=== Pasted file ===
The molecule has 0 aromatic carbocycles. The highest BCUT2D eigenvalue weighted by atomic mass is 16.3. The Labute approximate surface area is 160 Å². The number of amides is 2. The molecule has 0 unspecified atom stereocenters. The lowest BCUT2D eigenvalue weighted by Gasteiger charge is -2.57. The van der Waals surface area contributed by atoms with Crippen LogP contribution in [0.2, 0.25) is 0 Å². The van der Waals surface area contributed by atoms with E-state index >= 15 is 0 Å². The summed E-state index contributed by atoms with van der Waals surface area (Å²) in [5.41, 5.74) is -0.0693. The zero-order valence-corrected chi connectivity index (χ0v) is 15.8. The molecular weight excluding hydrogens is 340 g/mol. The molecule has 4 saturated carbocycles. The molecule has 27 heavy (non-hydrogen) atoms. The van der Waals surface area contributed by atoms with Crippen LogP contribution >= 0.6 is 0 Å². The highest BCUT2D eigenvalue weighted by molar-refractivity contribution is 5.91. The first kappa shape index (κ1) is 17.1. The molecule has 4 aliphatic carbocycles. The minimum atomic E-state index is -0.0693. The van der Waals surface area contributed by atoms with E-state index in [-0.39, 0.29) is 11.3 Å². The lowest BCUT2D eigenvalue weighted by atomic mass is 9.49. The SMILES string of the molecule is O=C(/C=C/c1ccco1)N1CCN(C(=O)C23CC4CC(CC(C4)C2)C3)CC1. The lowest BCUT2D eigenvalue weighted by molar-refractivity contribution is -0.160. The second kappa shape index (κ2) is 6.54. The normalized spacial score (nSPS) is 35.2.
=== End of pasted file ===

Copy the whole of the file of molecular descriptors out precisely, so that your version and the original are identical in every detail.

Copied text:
The molecule has 0 aromatic carbocycles. The highest BCUT2D eigenvalue weighted by atomic mass is 16.3. The Labute approximate surface area is 160 Å². The number of amides is 2. The molecule has 0 unspecified atom stereocenters. The lowest BCUT2D eigenvalue weighted by Gasteiger charge is -2.57. The van der Waals surface area contributed by atoms with Crippen LogP contribution in [0.2, 0.25) is 0 Å². The van der Waals surface area contributed by atoms with E-state index >= 15 is 0 Å². The summed E-state index contributed by atoms with van der Waals surface area (Å²) in [5.41, 5.74) is -0.0693. The zero-order valence-corrected chi connectivity index (χ0v) is 15.8. The molecular weight excluding hydrogens is 340 g/mol. The molecule has 4 saturated carbocycles. The molecule has 27 heavy (non-hydrogen) atoms. The van der Waals surface area contributed by atoms with Crippen LogP contribution >= 0.6 is 0 Å². The highest BCUT2D eigenvalue weighted by molar-refractivity contribution is 5.91. The first kappa shape index (κ1) is 17.1. The molecule has 4 aliphatic carbocycles. The minimum atomic E-state index is -0.0693. The van der Waals surface area contributed by atoms with E-state index in [-0.39, 0.29) is 11.3 Å². The lowest BCUT2D eigenvalue weighted by atomic mass is 9.49. The SMILES string of the molecule is O=C(/C=C/c1ccco1)N1CCN(C(=O)C23CC4CC(CC(C4)C2)C3)CC1. The lowest BCUT2D eigenvalue weighted by molar-refractivity contribution is -0.160. The second kappa shape index (κ2) is 6.54. The normalized spacial score (nSPS) is 35.2.